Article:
The "gastric balloon" health tourists: How obese Americans are travelling to Canada for new weight-loss surgery not approved in the U.S.


The 'gastric balloon' health tourists: How obese Americans are travelling to Canada for new weight-loss surgery
not approved in the U.S.

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UPDATED:

20:50 GMT, 10 April 2012

Americans eager to lose weight are crossing the border in growing numbers to be fitted with an intragastric balloon.

The balloon, which is filled with liquid and left in the stomach for up to six months, is not approved for use in the U.S., though it is available in Europe, South America and other parts of the world.

Instead of waiting for the clinical trials required before approval is given by the Food and Drug Administration, Americans are undergoing the operation in Canadian clinics just over the border.

Quick fix: The intragastric balloon has not been approved by the U.S. so American's who want to lose a significant amount of weight are travelling to Canada for the procedure

Quick fix: The balloon hasn't been approved by the U.S. so American's who want to lose a significant amount of weight are travelling to Canada instead

The balloon is intended to decrease appetite by occupying about one third of the stomach volume, as well as by slowing down stomach emptying.

The patient is anesthetized, and the
balloon is inserted through the esophagus, and removed after six months in a relatively noninvasive
procedure.

While it appears to be a quick fix for fast weight loss, the reported combination of potential risks and small benefits has ensured there is no intragastric balloon currently on the market in the U.S.

The intragastric balloon appeals to
people who want to lose a significant amount of weight,
but are not heavy enough to qualify for gastric
bypass surgery or adjustable gastric band surgery.

'Patients who are obese are very vulnerable. They’re desperate to find something that works'

The balloon is also an option for
extremely obese people who need to lose enough weight to be considered
for more invasive procedures, serving as short term weight reduction before
planned extensive postoperative hernia operations.

Although the surgery is noninvasive, it is not cheap costing $8,000 for
insertion and removal of the device after six months.

Since the balloon’s introduction in Canada in 2006, Americans account for nearly a third of patients undergoing the procedures in Canadian clinics.

Proving its widespread popularity despite American reviews deeming the use of the balloon having 'no medical and economic justification' when it is used as a simple weight loss tool.

FDA officials said that the agency
'reviews medical devices to assure American patients that they are safe
and effective.

The balloon is also an option for extremely obese people who need to lose enough weight to be considered for more invasive procedures, serving as short term weight reduction before planned extensive postoperative hernia operations.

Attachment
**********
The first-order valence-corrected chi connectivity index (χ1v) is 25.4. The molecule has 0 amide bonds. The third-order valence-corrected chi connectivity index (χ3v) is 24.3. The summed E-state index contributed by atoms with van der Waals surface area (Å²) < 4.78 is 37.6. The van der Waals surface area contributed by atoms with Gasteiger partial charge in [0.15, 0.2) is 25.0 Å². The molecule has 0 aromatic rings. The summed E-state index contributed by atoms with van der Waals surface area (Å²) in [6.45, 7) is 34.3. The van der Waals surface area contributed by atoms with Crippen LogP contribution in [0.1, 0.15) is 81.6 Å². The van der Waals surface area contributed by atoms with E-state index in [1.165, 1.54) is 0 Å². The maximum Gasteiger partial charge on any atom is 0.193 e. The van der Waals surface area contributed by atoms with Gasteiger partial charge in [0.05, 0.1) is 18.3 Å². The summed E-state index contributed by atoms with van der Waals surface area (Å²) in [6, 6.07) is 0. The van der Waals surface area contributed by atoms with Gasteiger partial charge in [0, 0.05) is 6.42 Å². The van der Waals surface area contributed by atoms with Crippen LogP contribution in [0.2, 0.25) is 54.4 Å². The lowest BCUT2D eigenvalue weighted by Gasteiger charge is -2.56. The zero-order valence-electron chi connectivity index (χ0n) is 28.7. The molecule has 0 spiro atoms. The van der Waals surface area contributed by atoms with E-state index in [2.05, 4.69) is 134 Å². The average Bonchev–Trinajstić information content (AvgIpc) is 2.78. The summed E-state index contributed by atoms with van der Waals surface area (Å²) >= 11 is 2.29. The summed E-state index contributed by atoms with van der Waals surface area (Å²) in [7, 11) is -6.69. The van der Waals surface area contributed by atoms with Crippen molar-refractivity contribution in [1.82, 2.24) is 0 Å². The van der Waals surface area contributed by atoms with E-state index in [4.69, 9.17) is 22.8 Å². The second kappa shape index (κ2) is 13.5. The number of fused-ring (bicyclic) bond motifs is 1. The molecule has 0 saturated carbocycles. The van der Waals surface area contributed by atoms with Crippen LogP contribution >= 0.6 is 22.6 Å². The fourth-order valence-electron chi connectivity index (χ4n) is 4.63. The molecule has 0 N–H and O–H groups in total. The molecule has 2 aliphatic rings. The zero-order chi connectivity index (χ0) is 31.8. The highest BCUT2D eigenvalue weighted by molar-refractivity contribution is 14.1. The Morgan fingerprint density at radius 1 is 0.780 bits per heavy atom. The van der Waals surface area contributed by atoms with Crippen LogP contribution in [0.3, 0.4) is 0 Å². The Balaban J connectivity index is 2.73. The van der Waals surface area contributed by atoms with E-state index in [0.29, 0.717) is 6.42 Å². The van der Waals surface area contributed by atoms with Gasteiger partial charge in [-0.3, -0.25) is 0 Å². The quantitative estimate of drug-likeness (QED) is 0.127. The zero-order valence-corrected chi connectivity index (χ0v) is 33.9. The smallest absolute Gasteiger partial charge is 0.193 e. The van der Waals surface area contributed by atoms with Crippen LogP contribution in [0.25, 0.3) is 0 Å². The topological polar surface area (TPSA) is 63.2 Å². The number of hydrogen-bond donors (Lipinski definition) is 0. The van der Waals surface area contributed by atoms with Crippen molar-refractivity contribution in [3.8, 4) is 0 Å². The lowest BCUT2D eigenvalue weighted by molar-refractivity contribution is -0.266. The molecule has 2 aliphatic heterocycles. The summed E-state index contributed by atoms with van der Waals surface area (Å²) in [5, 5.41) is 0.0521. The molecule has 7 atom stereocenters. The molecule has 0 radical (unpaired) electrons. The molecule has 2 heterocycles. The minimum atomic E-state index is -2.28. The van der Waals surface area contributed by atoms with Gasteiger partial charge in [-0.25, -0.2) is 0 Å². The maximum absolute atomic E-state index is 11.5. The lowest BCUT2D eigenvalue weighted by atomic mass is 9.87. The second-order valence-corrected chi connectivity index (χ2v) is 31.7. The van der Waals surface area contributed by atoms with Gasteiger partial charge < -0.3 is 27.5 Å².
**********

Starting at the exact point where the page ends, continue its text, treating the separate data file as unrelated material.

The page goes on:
Benefits: The balloon is an option for extremely obese people who need to lose enough weight to be considered for more invasive procedures (stock photo)

'Many countries will approve medical devices without first
having to demonstrate that the technology is effective,' he reiterated.

Studies of the balloon have reported weight loss ranging from 13 to 34 pounds on average, with some individuals losing up to 50 pounds.

Patients often gain weight again after the device is removed, though long-term studies are limited.

Dr Robin Blackstone,the president of the American Society for Metabolic and Bariatric Surgery, said that people who need to lose a moderate amount of weight may do just as effectively with a more conventional diet and exercise approach, given the risk of complications.

Dr Blackstone is also involved in a clinical trial of a balloon in the U.S., and said patients who are obese are very vulnerable.

'They’re desperate to find something that works, and it’s important for people not to offer things that aren’t well established,' she warned.

The weight loss that patients can expect is modest at best, with the balloon an option only for those who have less than 50 pounds to lose, or for extremely obese people who need to lose weight to be accepted for bariatric surgery.

As well as its lackluster record, patients can suffer severe nausea and vomiting during the first few days or week after placement.

On rare occasions, the balloon, usually filled with blue liquid, can rupture. The liquid will turn patients’ urine green, which is how they are alerted to a problem.

A ruptured balloon can obstruct the intestines, or it can perforate the abdomen, which can be life-threatening, with other complications including infections and ulcers.

As with any weight loss tool, the success of the intragastric balloon depends on lifestyle changes, including a better diet and increased physical activity.

Maintaining those changes is critical to maintaining the weight loss after the balloon is removed.